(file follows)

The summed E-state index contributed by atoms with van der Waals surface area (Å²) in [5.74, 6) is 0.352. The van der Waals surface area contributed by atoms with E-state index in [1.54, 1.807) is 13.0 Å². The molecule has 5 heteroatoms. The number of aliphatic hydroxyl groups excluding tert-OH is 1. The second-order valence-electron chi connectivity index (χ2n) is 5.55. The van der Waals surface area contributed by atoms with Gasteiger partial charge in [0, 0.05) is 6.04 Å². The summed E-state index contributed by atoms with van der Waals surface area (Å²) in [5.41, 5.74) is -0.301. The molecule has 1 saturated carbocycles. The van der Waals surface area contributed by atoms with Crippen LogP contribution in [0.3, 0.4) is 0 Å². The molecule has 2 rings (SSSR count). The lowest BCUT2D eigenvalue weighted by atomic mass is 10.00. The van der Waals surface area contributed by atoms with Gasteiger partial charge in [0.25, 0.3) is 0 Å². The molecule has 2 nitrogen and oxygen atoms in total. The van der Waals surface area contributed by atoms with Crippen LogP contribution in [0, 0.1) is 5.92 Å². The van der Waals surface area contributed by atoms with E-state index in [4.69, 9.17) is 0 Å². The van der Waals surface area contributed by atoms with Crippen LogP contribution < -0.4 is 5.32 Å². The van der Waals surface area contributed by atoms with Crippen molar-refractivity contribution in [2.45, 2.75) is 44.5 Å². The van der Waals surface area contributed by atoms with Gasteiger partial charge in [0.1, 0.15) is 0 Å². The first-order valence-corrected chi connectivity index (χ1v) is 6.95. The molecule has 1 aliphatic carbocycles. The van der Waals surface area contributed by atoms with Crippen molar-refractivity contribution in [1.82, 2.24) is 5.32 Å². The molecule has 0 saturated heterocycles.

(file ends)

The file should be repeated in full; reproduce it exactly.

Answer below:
The summed E-state index contributed by atoms with van der Waals surface area (Å²) in [5.74, 6) is 0.352. The van der Waals surface area contributed by atoms with E-state index in [1.54, 1.807) is 13.0 Å². The molecule has 5 heteroatoms. The number of aliphatic hydroxyl groups excluding tert-OH is 1. The second-order valence-electron chi connectivity index (χ2n) is 5.55. The van der Waals surface area contributed by atoms with Gasteiger partial charge in [0, 0.05) is 6.04 Å². The summed E-state index contributed by atoms with van der Waals surface area (Å²) in [5.41, 5.74) is -0.301. The molecule has 1 saturated carbocycles. The van der Waals surface area contributed by atoms with Crippen LogP contribution in [0.3, 0.4) is 0 Å². The molecule has 2 rings (SSSR count). The lowest BCUT2D eigenvalue weighted by atomic mass is 10.00. The van der Waals surface area contributed by atoms with Gasteiger partial charge in [0.25, 0.3) is 0 Å². The molecule has 2 nitrogen and oxygen atoms in total. The van der Waals surface area contributed by atoms with Crippen LogP contribution in [0, 0.1) is 5.92 Å². The van der Waals surface area contributed by atoms with E-state index in [4.69, 9.17) is 0 Å². The van der Waals surface area contributed by atoms with Crippen LogP contribution < -0.4 is 5.32 Å². The van der Waals surface area contributed by atoms with Crippen molar-refractivity contribution in [2.45, 2.75) is 44.5 Å². The van der Waals surface area contributed by atoms with Gasteiger partial charge in [0.1, 0.15) is 0 Å². The first-order valence-corrected chi connectivity index (χ1v) is 6.95. The molecule has 1 aliphatic carbocycles. The van der Waals surface area contributed by atoms with Crippen molar-refractivity contribution in [1.82, 2.24) is 5.32 Å². The molecule has 0 saturated heterocycles.